How to save money shopping online

Some people think that when they go to Google Shopping (formerly the much cooler named Froogle) and get a list of prices, that it is defacto, the lowest prices possible. Those of you who are Websitetologists, or just smart shoppers, know that Google isn’t omniscient.

To get listed in Google’s pricing matrix isn’t as simple as “build it and they will come”- there is a whole series of things to fill out, optimize and then, you wait.

Most serious ecommerce outlets spend considerable time working this- but, others opt out.

The two factors that can make the most difference are shipping and tax. Now that Amazon charges tax in Ohio- a little research can save you a lot of money.

So, when I first look at Amazon- I often check the “other sellers on Amazon” – and realize, they are paying Amazon at least 10% to list their stuff on Amazon’s site, so check out their site direct. Sometimes being fulfilled by Amazon now causes sales tax to be added in Ohio- and, going directly to their site will help you skip it.

There are also price comparison sites- Price Grabber being one of the oldest. But even these sites can have internal biases.

One of my favorite sites is Deal News, which started out as Deal Mac. Gotta love their tagline- “How to go broke saving money.” Often times, I go here and look at “expired deals” to find out what the best price has been as a good indication of what’s out there.

A new ecommerce clearing house, Jet, is trying to compete with Amazon- and to build that all essential “critical mass” are often losing money even more than Amazon used to. The membership fee they started out with- is now gone. Their gimmick- the more you buy- the more you save, and- if you decline “easy returns” they’ll deduct some more money from the cost.

There are browser plugins than can look up what you are browsing and tell you better prices, but I’m getting really wary of browser plugins spying these days- your CC info may be too easy to steal once you grant access to your browser. Plus, the prices weren’t always that great.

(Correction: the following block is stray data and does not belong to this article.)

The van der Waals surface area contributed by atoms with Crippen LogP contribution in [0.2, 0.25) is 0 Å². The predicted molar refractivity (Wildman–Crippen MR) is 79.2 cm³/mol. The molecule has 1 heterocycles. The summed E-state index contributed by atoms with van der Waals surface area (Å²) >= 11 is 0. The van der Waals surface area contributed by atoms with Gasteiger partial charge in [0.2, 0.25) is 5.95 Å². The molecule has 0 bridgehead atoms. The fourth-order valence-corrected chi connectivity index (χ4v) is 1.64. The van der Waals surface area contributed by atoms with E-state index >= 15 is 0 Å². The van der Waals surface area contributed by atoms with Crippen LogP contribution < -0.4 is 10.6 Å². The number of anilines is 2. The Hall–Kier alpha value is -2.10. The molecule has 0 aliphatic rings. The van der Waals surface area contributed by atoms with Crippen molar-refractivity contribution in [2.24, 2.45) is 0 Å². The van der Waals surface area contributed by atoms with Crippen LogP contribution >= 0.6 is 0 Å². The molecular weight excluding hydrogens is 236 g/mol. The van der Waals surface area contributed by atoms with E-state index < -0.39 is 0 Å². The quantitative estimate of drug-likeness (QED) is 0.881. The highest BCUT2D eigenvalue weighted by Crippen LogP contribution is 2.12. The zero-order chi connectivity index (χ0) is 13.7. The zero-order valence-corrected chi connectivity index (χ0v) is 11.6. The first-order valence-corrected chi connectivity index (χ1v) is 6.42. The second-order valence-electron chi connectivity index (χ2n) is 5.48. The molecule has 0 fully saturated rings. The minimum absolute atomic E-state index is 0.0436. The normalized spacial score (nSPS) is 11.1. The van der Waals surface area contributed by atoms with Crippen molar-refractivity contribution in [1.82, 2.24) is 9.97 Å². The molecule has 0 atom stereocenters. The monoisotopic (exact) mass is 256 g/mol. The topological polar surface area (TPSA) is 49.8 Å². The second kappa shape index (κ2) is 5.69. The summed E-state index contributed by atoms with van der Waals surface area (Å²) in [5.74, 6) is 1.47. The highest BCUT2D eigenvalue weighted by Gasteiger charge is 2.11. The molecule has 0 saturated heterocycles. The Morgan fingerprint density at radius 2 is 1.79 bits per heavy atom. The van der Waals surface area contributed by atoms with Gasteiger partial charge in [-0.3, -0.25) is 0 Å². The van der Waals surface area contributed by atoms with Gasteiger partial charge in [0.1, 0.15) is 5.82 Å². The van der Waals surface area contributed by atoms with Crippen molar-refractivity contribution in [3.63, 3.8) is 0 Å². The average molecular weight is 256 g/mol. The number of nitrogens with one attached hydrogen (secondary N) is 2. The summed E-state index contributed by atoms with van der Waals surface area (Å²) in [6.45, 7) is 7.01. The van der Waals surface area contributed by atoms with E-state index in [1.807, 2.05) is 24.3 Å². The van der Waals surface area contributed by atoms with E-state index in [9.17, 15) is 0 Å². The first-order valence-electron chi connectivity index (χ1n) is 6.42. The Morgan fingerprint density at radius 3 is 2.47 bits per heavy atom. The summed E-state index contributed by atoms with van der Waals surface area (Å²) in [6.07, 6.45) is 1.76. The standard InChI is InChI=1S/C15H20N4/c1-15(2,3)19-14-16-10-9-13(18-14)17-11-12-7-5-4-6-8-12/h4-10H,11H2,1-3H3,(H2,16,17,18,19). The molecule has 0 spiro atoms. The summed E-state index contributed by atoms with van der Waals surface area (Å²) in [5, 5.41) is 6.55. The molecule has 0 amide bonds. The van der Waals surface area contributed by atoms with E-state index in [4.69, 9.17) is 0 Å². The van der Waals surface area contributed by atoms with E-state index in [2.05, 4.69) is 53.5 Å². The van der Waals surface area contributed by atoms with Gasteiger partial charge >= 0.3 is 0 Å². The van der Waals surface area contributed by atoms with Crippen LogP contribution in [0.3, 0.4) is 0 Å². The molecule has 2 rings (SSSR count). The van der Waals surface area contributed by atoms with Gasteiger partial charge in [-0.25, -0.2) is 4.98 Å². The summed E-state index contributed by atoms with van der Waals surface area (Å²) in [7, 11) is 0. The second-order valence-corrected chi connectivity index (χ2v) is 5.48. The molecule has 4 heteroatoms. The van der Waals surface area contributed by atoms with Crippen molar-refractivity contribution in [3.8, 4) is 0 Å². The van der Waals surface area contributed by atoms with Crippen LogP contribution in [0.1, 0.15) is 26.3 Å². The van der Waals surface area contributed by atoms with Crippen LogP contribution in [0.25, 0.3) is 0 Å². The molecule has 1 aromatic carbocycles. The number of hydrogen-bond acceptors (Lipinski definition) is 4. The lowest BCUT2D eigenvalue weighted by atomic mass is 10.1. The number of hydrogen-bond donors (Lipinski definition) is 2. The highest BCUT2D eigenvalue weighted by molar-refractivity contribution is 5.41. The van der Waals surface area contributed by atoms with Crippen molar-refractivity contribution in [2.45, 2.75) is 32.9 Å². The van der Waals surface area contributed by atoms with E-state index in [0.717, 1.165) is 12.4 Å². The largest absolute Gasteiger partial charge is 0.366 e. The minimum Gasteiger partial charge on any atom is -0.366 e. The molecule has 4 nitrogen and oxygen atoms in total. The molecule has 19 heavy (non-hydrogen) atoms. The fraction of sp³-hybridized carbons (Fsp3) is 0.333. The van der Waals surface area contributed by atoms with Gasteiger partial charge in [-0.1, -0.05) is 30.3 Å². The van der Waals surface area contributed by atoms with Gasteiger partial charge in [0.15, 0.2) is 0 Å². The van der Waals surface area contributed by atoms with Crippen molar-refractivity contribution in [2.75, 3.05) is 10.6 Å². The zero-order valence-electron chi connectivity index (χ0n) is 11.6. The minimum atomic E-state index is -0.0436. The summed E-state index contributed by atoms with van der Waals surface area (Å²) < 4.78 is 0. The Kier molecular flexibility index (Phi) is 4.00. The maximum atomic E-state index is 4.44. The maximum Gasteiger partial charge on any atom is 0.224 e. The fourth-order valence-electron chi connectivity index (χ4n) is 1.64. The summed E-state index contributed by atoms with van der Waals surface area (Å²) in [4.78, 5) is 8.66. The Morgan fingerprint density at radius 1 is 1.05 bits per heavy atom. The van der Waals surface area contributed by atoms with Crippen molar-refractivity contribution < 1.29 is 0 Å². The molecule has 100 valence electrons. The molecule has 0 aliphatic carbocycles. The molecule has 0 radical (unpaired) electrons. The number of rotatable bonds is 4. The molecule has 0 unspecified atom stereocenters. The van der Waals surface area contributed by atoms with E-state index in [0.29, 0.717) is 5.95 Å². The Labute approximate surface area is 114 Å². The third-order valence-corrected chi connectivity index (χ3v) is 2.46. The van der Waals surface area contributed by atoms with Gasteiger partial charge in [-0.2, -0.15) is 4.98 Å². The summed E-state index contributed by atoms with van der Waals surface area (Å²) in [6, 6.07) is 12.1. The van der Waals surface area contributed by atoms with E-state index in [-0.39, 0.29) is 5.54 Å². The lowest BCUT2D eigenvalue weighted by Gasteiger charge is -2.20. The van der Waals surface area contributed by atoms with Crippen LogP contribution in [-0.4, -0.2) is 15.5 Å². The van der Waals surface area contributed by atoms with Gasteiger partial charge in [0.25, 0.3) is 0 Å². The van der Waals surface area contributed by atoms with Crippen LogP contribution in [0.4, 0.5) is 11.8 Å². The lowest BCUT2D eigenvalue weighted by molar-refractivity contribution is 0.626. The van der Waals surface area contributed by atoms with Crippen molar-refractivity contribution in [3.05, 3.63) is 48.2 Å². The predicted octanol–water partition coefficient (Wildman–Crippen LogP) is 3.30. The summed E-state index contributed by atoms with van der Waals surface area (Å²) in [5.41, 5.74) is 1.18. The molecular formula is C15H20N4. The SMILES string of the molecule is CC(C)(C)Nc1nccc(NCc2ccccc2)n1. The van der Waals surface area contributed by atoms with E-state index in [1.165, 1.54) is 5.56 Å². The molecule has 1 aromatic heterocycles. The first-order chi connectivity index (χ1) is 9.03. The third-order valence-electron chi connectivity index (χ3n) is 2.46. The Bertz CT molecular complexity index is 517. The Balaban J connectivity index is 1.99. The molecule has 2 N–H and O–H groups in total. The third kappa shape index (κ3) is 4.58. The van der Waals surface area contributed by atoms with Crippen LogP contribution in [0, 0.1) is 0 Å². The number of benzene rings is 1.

And, although it can be intimidating- for a lot of stuff that you know is made in some factory in China- you can try to go direct via Alibaba. The tough thing is sorting out the actual manufacturers from the many middle men- but if you are looking for quantity of any item- it’s the place to go.

Ebay is also another secret resource. Many manufacturers now have their own Ebay outlets, where they sell blemished, open box, refurbs or discontinued items. The stuff can be found with full warranty at a fraction of the price. And speaking of Ebay- if you bid any time other than the final split second, you are bidding against yourself. Look into a sniping application like eSnipe and always get what you want at the price you want.

And, of course, if you want to learn how to build a website that really works- don’t forget to take the www.websitetology.com seminar, now in it’s tenth year.

 

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A snapchat guide that’s really useful

Snapchat logo pngSocial media can be confusing. There are so many different networks and tools your business can use that you have to carefully choose which ones are best for your business.

Snapchat reaches young people- this guide is written by a 22 year old. CNN, People, ESPN, Mashable, Vice and other major media outlets have snap stories available, some very highly produced compared to the snapstories of a teen.

But, right out of the box- figuring out snapchat (and the other similar apps- Fleek and Yeti) isn’t exactly intuitive- that’s why we like this simple guide.

Here are all the basics, as well as everything you never knew you could do on Snapchat. It’s easier than it seems.

Source: A 22-year-old made the ultimate guide on how to use Snapchat

If you are near a college campus and market to students- these apps, plus Yik Yak are where you want to be.

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Building a theme from “scratch”- start with a starter theme

Our worst nightmare is when we hear “I’ve got a custom WordPress theme built from scratch.” A lot depends on how well your developer really knows WordPress- and how well they document your theme. With so many advanced themes and frameworks available- where you can easily make a child theme- and let a theme developer deal with all the changes in WordPress- going the custom theme route seems kind of silly.

But- if you are in a groundbreaking industry, and have a specialized use, and a large support staff, you may want to go the custom theme route. The New York Times can do this, the Podunk Picayune probably can not.

Using starter theme in your development is a great way to create a WordPress theme with all the up-to-date WordPress best practices.
Underscores: A starter theme maintained by WordPress parent company Automattic.
Sage: A starter theme based on HTML5 Boilerplate, gulp, Bower, and Bootstrap.
Bones: An HTML5, mobile-first starter theme for rapid WordPress development.
Quark: A simple starter theme built on HTML5 and CSS3.
JointsWP: A starter theme built with Foundation 5.
Naked WordPress: For designers who don’t know WordPress.
HTML5 Blank WordPress Theme: A WordPress HTML5 boilerplate starter theme.

Source: 15 Free Resources To Help You Become a Smarter WordPress Developer

Not a complete list- but, a good place to start

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